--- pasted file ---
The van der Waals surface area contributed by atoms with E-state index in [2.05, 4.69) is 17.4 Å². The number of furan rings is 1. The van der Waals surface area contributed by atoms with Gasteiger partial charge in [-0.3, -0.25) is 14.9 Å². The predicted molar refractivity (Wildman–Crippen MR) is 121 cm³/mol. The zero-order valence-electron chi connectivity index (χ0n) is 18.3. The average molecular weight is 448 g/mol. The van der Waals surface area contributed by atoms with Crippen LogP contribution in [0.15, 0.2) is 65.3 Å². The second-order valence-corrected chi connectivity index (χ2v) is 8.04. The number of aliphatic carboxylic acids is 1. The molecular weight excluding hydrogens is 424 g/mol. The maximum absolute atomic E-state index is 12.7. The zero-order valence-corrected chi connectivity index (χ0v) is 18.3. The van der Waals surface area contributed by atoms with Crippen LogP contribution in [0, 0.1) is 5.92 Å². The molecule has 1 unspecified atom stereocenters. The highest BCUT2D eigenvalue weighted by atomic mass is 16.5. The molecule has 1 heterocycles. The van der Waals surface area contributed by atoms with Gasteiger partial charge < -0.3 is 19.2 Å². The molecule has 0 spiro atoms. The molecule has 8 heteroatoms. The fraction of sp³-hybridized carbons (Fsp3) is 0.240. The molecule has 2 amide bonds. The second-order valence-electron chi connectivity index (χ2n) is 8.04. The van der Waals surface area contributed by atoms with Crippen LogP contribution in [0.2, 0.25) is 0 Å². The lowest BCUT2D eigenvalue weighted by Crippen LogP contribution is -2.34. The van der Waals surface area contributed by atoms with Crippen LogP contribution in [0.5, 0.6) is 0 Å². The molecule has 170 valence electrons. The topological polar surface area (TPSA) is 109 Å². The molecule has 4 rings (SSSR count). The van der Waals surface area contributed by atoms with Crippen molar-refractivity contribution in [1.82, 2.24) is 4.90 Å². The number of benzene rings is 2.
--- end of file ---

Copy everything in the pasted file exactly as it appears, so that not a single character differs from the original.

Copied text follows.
The van der Waals surface area contributed by atoms with E-state index in [2.05, 4.69) is 17.4 Å². The number of furan rings is 1. The van der Waals surface area contributed by atoms with Gasteiger partial charge in [-0.3, -0.25) is 14.9 Å². The predicted molar refractivity (Wildman–Crippen MR) is 121 cm³/mol. The zero-order valence-electron chi connectivity index (χ0n) is 18.3. The average molecular weight is 448 g/mol. The van der Waals surface area contributed by atoms with Crippen LogP contribution in [0.15, 0.2) is 65.3 Å². The second-order valence-corrected chi connectivity index (χ2v) is 8.04. The number of aliphatic carboxylic acids is 1. The molecular weight excluding hydrogens is 424 g/mol. The maximum absolute atomic E-state index is 12.7. The zero-order valence-corrected chi connectivity index (χ0v) is 18.3. The van der Waals surface area contributed by atoms with Crippen LogP contribution in [0, 0.1) is 5.92 Å². The molecule has 1 unspecified atom stereocenters. The highest BCUT2D eigenvalue weighted by atomic mass is 16.5. The molecule has 1 heterocycles. The van der Waals surface area contributed by atoms with Gasteiger partial charge < -0.3 is 19.2 Å². The molecule has 0 spiro atoms. The molecule has 8 heteroatoms. The fraction of sp³-hybridized carbons (Fsp3) is 0.240. The molecule has 2 amide bonds. The second-order valence-electron chi connectivity index (χ2n) is 8.04. The van der Waals surface area contributed by atoms with Crippen LogP contribution in [0.2, 0.25) is 0 Å². The lowest BCUT2D eigenvalue weighted by Crippen LogP contribution is -2.34. The van der Waals surface area contributed by atoms with Crippen LogP contribution in [0.5, 0.6) is 0 Å². The molecule has 170 valence electrons. The topological polar surface area (TPSA) is 109 Å². The molecule has 4 rings (SSSR count). The van der Waals surface area contributed by atoms with Crippen molar-refractivity contribution in [1.82, 2.24) is 4.90 Å². The number of benzene rings is 2.